Audio drift can have a couple of causes, dropped frames (which a TBC can help with), and unstable clocks, where the audio isn't recorded at quite the precise rate it should be, causing drift, as Michael correctly pointed out.
Dropped frames caused by tape dropouts are a problem if the device skips a frame, without skipping the corresponding frame of audio. A TBC helps with this, as it will ensure the vertical sync pulse is there for each frame, even if the tape has quality issues - it will ensure your capture device always sees a frame. LOTS of older PC capture devices I tried were impacted by dropped frames. The most reliable method I found was using a dedicated HDD/DVD recorder unit, all the ones I used would always maintain the correct frame rate (without input via TBC), and the audio would always be in sync. I also sometimes used a MiniDV deck to achieve the same, which has no choice but to always record a frame, and therefore keep audio/video in sync.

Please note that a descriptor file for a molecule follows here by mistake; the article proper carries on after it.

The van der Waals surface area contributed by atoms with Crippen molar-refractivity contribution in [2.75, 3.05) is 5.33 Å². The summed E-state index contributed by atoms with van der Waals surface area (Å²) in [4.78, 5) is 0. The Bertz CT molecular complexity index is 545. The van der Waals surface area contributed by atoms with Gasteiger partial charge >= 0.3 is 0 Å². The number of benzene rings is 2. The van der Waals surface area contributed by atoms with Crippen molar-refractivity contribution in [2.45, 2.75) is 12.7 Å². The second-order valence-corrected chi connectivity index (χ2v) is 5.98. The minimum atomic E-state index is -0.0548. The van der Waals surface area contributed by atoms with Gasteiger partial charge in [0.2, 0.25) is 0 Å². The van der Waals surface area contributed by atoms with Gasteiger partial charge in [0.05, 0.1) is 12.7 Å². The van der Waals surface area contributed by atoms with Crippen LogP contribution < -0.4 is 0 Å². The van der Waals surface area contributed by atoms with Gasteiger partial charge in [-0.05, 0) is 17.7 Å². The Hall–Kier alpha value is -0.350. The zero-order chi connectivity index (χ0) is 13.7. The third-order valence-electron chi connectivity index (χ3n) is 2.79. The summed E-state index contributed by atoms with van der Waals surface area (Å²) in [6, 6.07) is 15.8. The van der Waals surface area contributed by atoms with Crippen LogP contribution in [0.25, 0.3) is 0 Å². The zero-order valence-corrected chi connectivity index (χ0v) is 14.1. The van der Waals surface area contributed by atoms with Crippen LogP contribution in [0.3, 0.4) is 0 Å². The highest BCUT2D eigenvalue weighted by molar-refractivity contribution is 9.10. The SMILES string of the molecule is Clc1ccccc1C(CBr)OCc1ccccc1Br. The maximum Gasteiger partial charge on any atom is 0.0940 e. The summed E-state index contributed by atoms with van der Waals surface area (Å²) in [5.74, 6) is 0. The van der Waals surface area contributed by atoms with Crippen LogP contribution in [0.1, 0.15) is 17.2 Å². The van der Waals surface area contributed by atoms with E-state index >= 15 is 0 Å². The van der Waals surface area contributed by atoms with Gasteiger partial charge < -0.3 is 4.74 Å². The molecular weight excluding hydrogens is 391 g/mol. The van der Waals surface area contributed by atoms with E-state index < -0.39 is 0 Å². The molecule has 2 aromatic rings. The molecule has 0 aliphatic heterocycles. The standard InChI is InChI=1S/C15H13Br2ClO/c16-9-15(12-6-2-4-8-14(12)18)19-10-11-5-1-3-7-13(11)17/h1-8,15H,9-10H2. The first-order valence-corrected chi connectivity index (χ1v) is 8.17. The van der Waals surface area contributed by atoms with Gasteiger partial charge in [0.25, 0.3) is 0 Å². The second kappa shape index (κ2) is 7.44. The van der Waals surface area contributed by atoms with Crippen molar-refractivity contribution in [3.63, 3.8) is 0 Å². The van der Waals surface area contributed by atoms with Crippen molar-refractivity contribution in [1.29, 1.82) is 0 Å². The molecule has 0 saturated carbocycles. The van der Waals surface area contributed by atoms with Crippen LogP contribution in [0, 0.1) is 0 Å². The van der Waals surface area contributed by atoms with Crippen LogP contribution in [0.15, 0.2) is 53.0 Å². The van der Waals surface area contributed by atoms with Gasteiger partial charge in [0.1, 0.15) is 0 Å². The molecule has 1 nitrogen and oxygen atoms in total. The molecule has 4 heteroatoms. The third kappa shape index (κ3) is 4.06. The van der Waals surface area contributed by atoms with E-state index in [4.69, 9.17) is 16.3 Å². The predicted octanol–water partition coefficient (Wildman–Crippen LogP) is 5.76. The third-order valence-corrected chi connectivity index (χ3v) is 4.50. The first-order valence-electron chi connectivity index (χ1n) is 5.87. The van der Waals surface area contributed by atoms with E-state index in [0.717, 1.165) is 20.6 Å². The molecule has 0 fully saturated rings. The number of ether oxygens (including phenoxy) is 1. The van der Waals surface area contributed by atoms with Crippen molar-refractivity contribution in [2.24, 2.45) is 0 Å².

Doing it via PC, I've only had success with 1 device, a "Dazzle DVD Recorder HD" that I bought in 2011. It came bundled with a copy of Pinnacle Studio HD, and it all runs on an old Windows XP machine I keep for that purpose. I don't know if it is the hardware or the software (or maybe the combination), but this device has worked for me in transferring tapes and keeping things in sync, and I've not had to buy another device since coming across this one.
If you can find a combo VHS/DVD recorder unit (I'm pretty sure they are no longer manufactured), they are usually the most reliable solution to doing this without a lot of effort. A DVD Recorder (with analog inputs) will also do the job, mine had a HDD which you would record to first, and then output those files onto a DVD. I stopped using the unit when the DVD drive eventually failed. Otherwise you are stuck just trying the various analog USB capture devices on the market, which like I've said, I've found to have mixed results, and only come across one device so far that does the job reliably.